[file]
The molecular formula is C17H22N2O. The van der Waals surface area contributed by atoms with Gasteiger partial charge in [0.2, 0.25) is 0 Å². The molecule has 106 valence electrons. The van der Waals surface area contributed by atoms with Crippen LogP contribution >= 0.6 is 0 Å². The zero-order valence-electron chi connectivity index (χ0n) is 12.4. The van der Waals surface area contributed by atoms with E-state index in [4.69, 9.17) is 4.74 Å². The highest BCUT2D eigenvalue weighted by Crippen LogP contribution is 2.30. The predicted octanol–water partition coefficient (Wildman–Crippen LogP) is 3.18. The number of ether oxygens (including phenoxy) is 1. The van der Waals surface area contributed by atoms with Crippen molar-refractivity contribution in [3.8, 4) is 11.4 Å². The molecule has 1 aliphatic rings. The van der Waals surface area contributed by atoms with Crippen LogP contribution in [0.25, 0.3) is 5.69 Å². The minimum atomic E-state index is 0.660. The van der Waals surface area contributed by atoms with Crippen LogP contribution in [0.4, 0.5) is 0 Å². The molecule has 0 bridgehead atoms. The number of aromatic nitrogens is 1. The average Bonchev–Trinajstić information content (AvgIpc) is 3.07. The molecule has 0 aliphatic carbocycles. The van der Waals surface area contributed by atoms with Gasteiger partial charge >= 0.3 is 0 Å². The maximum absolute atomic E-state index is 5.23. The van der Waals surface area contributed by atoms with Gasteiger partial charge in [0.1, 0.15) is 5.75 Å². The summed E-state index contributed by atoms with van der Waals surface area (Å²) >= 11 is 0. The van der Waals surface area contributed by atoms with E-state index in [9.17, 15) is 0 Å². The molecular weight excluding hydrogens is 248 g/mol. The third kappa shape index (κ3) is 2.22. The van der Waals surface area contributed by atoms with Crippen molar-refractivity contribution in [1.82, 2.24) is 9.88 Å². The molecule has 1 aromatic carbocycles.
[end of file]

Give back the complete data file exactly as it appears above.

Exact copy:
The molecular formula is C17H22N2O. The van der Waals surface area contributed by atoms with Gasteiger partial charge in [0.2, 0.25) is 0 Å². The molecule has 106 valence electrons. The van der Waals surface area contributed by atoms with Crippen LogP contribution >= 0.6 is 0 Å². The zero-order valence-electron chi connectivity index (χ0n) is 12.4. The van der Waals surface area contributed by atoms with E-state index in [4.69, 9.17) is 4.74 Å². The highest BCUT2D eigenvalue weighted by Crippen LogP contribution is 2.30. The predicted octanol–water partition coefficient (Wildman–Crippen LogP) is 3.18. The number of ether oxygens (including phenoxy) is 1. The van der Waals surface area contributed by atoms with Crippen molar-refractivity contribution in [3.8, 4) is 11.4 Å². The molecule has 1 aliphatic rings. The van der Waals surface area contributed by atoms with Crippen LogP contribution in [0.25, 0.3) is 5.69 Å². The minimum atomic E-state index is 0.660. The van der Waals surface area contributed by atoms with Crippen LogP contribution in [0.4, 0.5) is 0 Å². The molecule has 0 bridgehead atoms. The number of aromatic nitrogens is 1. The average Bonchev–Trinajstić information content (AvgIpc) is 3.07. The molecule has 0 aliphatic carbocycles. The van der Waals surface area contributed by atoms with Gasteiger partial charge >= 0.3 is 0 Å². The maximum absolute atomic E-state index is 5.23. The van der Waals surface area contributed by atoms with Gasteiger partial charge in [0.1, 0.15) is 5.75 Å². The summed E-state index contributed by atoms with van der Waals surface area (Å²) >= 11 is 0. The van der Waals surface area contributed by atoms with E-state index in [9.17, 15) is 0 Å². The molecular weight excluding hydrogens is 248 g/mol. The third kappa shape index (κ3) is 2.22. The van der Waals surface area contributed by atoms with Crippen molar-refractivity contribution in [1.82, 2.24) is 9.88 Å². The molecule has 1 aromatic carbocycles.